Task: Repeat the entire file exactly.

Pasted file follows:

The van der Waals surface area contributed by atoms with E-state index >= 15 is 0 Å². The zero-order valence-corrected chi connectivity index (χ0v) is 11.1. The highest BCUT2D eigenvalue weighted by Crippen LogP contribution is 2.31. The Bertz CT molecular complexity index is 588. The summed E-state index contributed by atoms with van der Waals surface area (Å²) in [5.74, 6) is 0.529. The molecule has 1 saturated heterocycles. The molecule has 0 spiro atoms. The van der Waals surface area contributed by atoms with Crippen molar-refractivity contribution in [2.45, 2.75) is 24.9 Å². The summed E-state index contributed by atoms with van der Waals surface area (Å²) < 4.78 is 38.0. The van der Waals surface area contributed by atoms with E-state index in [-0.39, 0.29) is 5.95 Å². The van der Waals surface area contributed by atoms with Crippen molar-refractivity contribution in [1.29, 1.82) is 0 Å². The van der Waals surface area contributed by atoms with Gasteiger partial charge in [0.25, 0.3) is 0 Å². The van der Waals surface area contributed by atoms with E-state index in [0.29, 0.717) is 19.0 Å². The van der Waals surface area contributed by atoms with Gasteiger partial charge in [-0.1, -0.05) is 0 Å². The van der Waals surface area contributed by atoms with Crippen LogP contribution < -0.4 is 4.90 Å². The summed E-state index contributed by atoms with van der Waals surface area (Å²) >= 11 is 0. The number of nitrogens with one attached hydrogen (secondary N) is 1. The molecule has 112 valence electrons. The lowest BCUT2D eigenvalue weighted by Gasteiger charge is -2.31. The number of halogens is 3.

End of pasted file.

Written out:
The van der Waals surface area contributed by atoms with E-state index >= 15 is 0 Å². The zero-order valence-corrected chi connectivity index (χ0v) is 11.1. The highest BCUT2D eigenvalue weighted by Crippen LogP contribution is 2.31. The Bertz CT molecular complexity index is 588. The summed E-state index contributed by atoms with van der Waals surface area (Å²) in [5.74, 6) is 0.529. The molecule has 1 saturated heterocycles. The molecule has 0 spiro atoms. The van der Waals surface area contributed by atoms with Crippen molar-refractivity contribution in [2.45, 2.75) is 24.9 Å². The summed E-state index contributed by atoms with van der Waals surface area (Å²) < 4.78 is 38.0. The van der Waals surface area contributed by atoms with E-state index in [-0.39, 0.29) is 5.95 Å². The van der Waals surface area contributed by atoms with Crippen molar-refractivity contribution in [1.29, 1.82) is 0 Å². The van der Waals surface area contributed by atoms with Gasteiger partial charge in [0.25, 0.3) is 0 Å². The van der Waals surface area contributed by atoms with E-state index in [0.29, 0.717) is 19.0 Å². The van der Waals surface area contributed by atoms with Gasteiger partial charge in [-0.1, -0.05) is 0 Å². The van der Waals surface area contributed by atoms with Crippen LogP contribution < -0.4 is 4.90 Å². The summed E-state index contributed by atoms with van der Waals surface area (Å²) >= 11 is 0. The number of nitrogens with one attached hydrogen (secondary N) is 1. The molecule has 112 valence electrons. The lowest BCUT2D eigenvalue weighted by Gasteiger charge is -2.31. The number of halogens is 3.